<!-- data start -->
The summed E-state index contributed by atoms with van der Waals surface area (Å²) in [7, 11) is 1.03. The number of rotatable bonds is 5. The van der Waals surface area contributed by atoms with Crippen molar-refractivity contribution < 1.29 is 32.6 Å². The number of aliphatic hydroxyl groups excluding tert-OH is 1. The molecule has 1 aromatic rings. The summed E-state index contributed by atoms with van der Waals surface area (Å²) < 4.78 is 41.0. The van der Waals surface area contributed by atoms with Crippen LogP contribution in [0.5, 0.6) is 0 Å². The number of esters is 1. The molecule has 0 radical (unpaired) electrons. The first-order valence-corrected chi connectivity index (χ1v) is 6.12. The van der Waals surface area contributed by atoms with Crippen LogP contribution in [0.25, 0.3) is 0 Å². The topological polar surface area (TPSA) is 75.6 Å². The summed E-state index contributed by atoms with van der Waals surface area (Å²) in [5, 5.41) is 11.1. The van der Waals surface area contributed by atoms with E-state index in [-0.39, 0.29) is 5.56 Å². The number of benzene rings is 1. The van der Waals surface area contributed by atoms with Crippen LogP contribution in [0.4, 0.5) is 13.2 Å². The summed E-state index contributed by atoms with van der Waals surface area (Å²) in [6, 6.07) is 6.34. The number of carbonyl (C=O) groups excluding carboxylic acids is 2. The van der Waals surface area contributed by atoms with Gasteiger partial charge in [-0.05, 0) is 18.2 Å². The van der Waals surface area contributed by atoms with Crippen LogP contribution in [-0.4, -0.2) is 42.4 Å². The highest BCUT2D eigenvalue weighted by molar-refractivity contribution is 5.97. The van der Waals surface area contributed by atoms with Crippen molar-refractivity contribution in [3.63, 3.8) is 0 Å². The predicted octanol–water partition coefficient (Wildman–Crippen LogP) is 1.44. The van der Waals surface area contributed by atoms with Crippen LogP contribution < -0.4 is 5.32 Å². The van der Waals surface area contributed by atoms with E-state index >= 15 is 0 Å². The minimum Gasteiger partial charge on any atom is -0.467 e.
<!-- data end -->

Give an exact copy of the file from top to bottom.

The summed E-state index contributed by atoms with van der Waals surface area (Å²) in [7, 11) is 1.03. The number of rotatable bonds is 5. The van der Waals surface area contributed by atoms with Crippen molar-refractivity contribution < 1.29 is 32.6 Å². The number of aliphatic hydroxyl groups excluding tert-OH is 1. The molecule has 1 aromatic rings. The summed E-state index contributed by atoms with van der Waals surface area (Å²) < 4.78 is 41.0. The van der Waals surface area contributed by atoms with Crippen LogP contribution in [0.5, 0.6) is 0 Å². The number of esters is 1. The molecule has 0 radical (unpaired) electrons. The first-order valence-corrected chi connectivity index (χ1v) is 6.12. The van der Waals surface area contributed by atoms with Crippen LogP contribution in [0.25, 0.3) is 0 Å². The topological polar surface area (TPSA) is 75.6 Å². The summed E-state index contributed by atoms with van der Waals surface area (Å²) in [5, 5.41) is 11.1. The van der Waals surface area contributed by atoms with E-state index in [-0.39, 0.29) is 5.56 Å². The number of benzene rings is 1. The van der Waals surface area contributed by atoms with Crippen LogP contribution in [0.4, 0.5) is 13.2 Å². The summed E-state index contributed by atoms with van der Waals surface area (Å²) in [6, 6.07) is 6.34. The number of carbonyl (C=O) groups excluding carboxylic acids is 2. The van der Waals surface area contributed by atoms with Gasteiger partial charge in [-0.05, 0) is 18.2 Å². The van der Waals surface area contributed by atoms with Crippen LogP contribution in [-0.4, -0.2) is 42.4 Å². The highest BCUT2D eigenvalue weighted by molar-refractivity contribution is 5.97. The van der Waals surface area contributed by atoms with Crippen molar-refractivity contribution in [3.63, 3.8) is 0 Å². The predicted octanol–water partition coefficient (Wildman–Crippen LogP) is 1.44. The van der Waals surface area contributed by atoms with Crippen LogP contribution < -0.4 is 5.32 Å². The van der Waals surface area contributed by atoms with E-state index >= 15 is 0 Å². The minimum Gasteiger partial charge on any atom is -0.467 e.